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We are all familiar with the idea of setting goals in both our personal and professional lives, but how many of us set the right goals, put together a plan of action and actually achieve them?
Not many, according to research.In fact, a mere 20% of the population actually set goals for themselves and of those, only three out of 100 of them write those goals down. What’s more, a recent study by the University of Scranton showed that a whopping 92% of people who set New Years Resolutions never actually achieve them.
So, if you are serious about setting career goals for the next month, year or even five years, how do you ensure you will be in the 8% of successful goal-setters?
One way to ensure you achieve your career goals is by ensuring they are S.M.A.R.T. goals, which stands for specific, measurable, attainable, results focused and time bound.
A goal is the end result of focused action in an aimed direction. Imagine if you were to get in your car and start driving with no road map or destination in mind. Where would you end up? You see, having goals with no intentional focus on what you want to achieve will lead you nowhere.
Before you even start working towards any professional goals, you want to get clear on your vision for the future. A vision is a defined view of who you want to be in life and what you want to achieve during the journey. Writing your vision down in clear detail is very helpful for the goal setting process.
Career coach Brenda Underwood suggests the following questions to help you define your life vision:
To get even clear on what you truly want in your professional life, career coach Sally Anne Giedrys suggests you imagine your ideal day. “We all have some control over how we live and work every day and the first step in getting closer to your ideal is to spend some time letting yourself imagine what it looks like,” she explains. “What does your schedule look like? What type of work are you doing? What’s the environment like? How do you feel as you go through your day? Visualize it, write it down, share it with a coach or a trusted friend—entertain the possibility.”
Now that you have a vision in your mind, you want to use a critical eye to figure out how realistic that vision is. If you put too much on your plate at once, you run the risk of burning out quickly and not accomplishing anything.
“While you want to set goals that stretch you to new heights, make sure they still have some basis in reality, especially as it relates to time and pacing,” career coach Tonya Echols explains. “It may feel motivating to say you’re going to do a year’s worth of business in the first quarter, but it could end up leaving you feeling defeated once you are faced with the logistics of meeting that goal. That’s not to say that incredible things can’t happen, but don’t rely on that when you are setting your goals. Keep the realities of life, math and the laws of physics in mind as well.”
Goals tucked away in a drawer will never come to life. Your goals are a living document that needs to be reviewed daily or, at the very least, weekly.
“If time and money weren’t a problem, what is it you’d like build or create or take on? Visualize it!” advises career coach Lisa Pachence. “Sit with yourself in a quiet area and close your eyes or write it out using stream of consciousness or create a visual (Vision Board enthusiasts, here’s where you shine). It’s hard to know where you’re going if you don’t have a clear, obvious, attractive end result in mind.”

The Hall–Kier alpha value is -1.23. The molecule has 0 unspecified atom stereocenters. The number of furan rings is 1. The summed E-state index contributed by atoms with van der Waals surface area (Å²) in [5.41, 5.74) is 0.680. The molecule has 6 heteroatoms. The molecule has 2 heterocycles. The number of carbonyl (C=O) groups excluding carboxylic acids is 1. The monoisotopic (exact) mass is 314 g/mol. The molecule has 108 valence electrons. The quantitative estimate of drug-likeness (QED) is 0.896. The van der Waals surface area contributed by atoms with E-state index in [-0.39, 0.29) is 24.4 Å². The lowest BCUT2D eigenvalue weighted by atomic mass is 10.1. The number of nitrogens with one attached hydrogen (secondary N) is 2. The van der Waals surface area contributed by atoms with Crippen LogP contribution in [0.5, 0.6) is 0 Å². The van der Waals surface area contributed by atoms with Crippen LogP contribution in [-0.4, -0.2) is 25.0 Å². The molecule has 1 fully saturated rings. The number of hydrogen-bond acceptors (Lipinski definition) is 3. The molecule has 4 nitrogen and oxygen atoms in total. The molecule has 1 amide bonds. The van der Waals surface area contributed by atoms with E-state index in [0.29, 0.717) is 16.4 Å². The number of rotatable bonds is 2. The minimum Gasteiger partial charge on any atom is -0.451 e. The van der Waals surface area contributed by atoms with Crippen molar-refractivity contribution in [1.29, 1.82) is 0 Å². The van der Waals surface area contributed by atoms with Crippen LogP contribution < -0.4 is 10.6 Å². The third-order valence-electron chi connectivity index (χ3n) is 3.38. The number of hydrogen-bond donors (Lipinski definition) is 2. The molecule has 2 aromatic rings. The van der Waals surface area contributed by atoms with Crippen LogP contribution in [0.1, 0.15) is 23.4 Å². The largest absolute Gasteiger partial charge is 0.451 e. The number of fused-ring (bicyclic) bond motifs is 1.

Bénédicte is also a fan of visualization. “Creating a visual board can help, it’s a very powerful mind exercise to help shape what you would like to see in 2018, when it can sometimes be difficult to articulate. There are a lot of websites and apps that offer the possibility to create a visual board online at no charge.”
Now that you have a clear understanding of your career goals, you want to set a timeframe. Having a timeframe to complete each of your goals will help you continually make progress. When you are making progress, your confidence builds and with confidence comes momentum. Focused efforts produce results. A timeframe helps you to take intentional action and holds you accountable to a deadline. Specifically clarifying your goals will help you to be realistic with how long each step will take.
If you have a long-term career goal that requires a series of steps to get where you want to be, plan it and break down the time it will take for each step and stick to it.
“Reverse engineer the vision. If you want to make $100k, then what are the milestones to get there?”career coach Lisa Pachence says. “Get a new certification or take a course in negotiating salary or research side hustles to add income OR learn how to amplify your business using social media. Then, map out the action items needed for each milestone. Make it so easy for yourself that you can’t NOT take the next steps.”
To keep yourself on the right path towards your goals, you need to track your progress. The smaller goals you have, the easier it is to work on them. In addition, once you realize you make a good progress, it motivates you to work not only harder but smarter as well.
To form the habit of tracking your progress, understand what works best for you: to-do lists, a bullet journal, monthly reports, spreadsheets or written forms. No matter what you choose, the main idea is to understand that your efforts are valuable and give results.
Motivation is a driver when it comes to achieving your goals. Although all people are different and we all have different motivators, it’s important to find out what stimulates you to move toward your goals. It can be something mental or material, but it should inspire you every time you’re about to procrastinate on working.